The public is also welcome.

"Our industry is directly affected by the governor's orders to stay closed, with no definite date to reopen or any written guidelines for reopening," Altadonna said, stressing there is "a clear set of guidelines that show the science behind how our industry can provide beauty services" and protect clients and staff at the same time. 

Altadonna's event comes one day after an appeals court ruled against Owosso barber Karl Manke, who was ticketed and stripped of his license for opening his shop despite the stay-at-home order. A lower court had refused to force Manke to stop cutting hair, but the Michigan Court of Appeals overturned that ruling on and ordered the barbershop closed, concluding the state had the authority to shut him down.

Manke is not alone. Seven barbers were ticketed last month for cutting hair at a Lansing protest dubbed "Operation Haircut" on the Capitol lawn. And a Holland salon owner has repeatedly vowed to stay open, despite the order.

The Owosso barber was dealt another blow this week after an administrative law judge ruled that his business license remain suspended to protect the public’s health and safety.

“As public servants, we take no pleasure in prohibiting residents from being able to earn a living, but we are bound by our obligation to protect the public health, safety, and welfare of all Michiganders,” Attorney General Dana Nessel said following the court rulings against the barber.  “This pandemic has demanded we take appropriate measures to mitigate actions that pose a threat to the public. Protecting lives must now, and always, be the state's first priority.”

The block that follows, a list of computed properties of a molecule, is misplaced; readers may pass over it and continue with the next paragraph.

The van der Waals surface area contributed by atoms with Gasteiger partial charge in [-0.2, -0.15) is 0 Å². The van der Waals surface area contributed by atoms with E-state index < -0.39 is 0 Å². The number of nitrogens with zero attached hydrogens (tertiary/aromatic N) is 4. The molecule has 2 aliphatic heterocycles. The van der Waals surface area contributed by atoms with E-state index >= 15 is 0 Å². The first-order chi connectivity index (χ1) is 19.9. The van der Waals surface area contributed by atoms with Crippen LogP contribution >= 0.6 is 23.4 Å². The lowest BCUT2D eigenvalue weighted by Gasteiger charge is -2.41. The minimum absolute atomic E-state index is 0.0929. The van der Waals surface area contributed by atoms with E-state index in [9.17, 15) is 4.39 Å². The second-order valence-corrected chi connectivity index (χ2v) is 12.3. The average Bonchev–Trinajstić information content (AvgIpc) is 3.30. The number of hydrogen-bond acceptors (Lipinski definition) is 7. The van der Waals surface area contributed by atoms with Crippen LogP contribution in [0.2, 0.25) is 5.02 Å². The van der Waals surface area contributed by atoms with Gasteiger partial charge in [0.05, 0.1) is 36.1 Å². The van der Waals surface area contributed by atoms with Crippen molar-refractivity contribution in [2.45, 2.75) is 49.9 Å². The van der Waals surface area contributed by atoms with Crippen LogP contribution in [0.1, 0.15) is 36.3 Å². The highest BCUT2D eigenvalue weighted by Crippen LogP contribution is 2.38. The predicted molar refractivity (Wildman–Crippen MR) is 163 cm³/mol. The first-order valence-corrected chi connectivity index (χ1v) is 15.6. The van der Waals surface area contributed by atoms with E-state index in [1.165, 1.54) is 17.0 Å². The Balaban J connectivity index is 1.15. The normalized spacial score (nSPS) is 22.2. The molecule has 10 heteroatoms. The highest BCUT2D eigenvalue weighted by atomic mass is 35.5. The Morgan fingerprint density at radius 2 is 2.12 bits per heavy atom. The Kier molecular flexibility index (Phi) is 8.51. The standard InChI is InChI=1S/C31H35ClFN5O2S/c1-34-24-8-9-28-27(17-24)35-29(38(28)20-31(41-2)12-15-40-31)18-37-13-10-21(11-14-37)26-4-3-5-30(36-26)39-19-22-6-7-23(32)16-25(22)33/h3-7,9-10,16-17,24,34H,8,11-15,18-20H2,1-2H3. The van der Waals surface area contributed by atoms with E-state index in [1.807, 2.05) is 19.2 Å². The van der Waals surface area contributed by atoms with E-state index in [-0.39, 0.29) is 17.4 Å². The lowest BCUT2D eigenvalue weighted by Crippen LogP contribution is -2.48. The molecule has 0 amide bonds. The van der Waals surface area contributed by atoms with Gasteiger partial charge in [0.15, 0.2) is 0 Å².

Studio II Salon and Spa owner Teresa Looks of Clinton Township cuts hair outside of the Michigan State Capitol building in Lansing on Wednesday, May 20, 2020 during "Operation Haircut". Barbers and hairstylists from across the state gave free haircuts in an act of civil disobedience in opposition to Michigan Governor Gretchen Whitmer's Stay at Home Order.

Meanwhile, with the curve of new infections flattening in Michigan, Whitmer has slowly opened up parts of the economy, including construction, manufacturing, real estate and outdoor industries. Golfing and boating are now allowed. And restaurants and bars reopened last Friday in northern Michigan.

As for hair salons, Whitmer has said:

“I would love to go get my hair done too,” Whitmer told Kalamazoo television station WWMT. “But the nature of that personal service is such that it’s intimate, it’s close. You can’t social distance and get your hair cut.”

She added: "It’s too early to say precisely when we will get there. We’re going to get there.”

Hair stylists, meanwhile, remain frustrated.

"We’re ready to get back to our salons – regulated, sanitary environments – to properly protect ourselves and our clients," said Caileigh Hoff, co-owner of Xclusive Studio in Brighton.  "We’re ready to get back to work.”

Tresa Baldas: tbaldas@freepress.com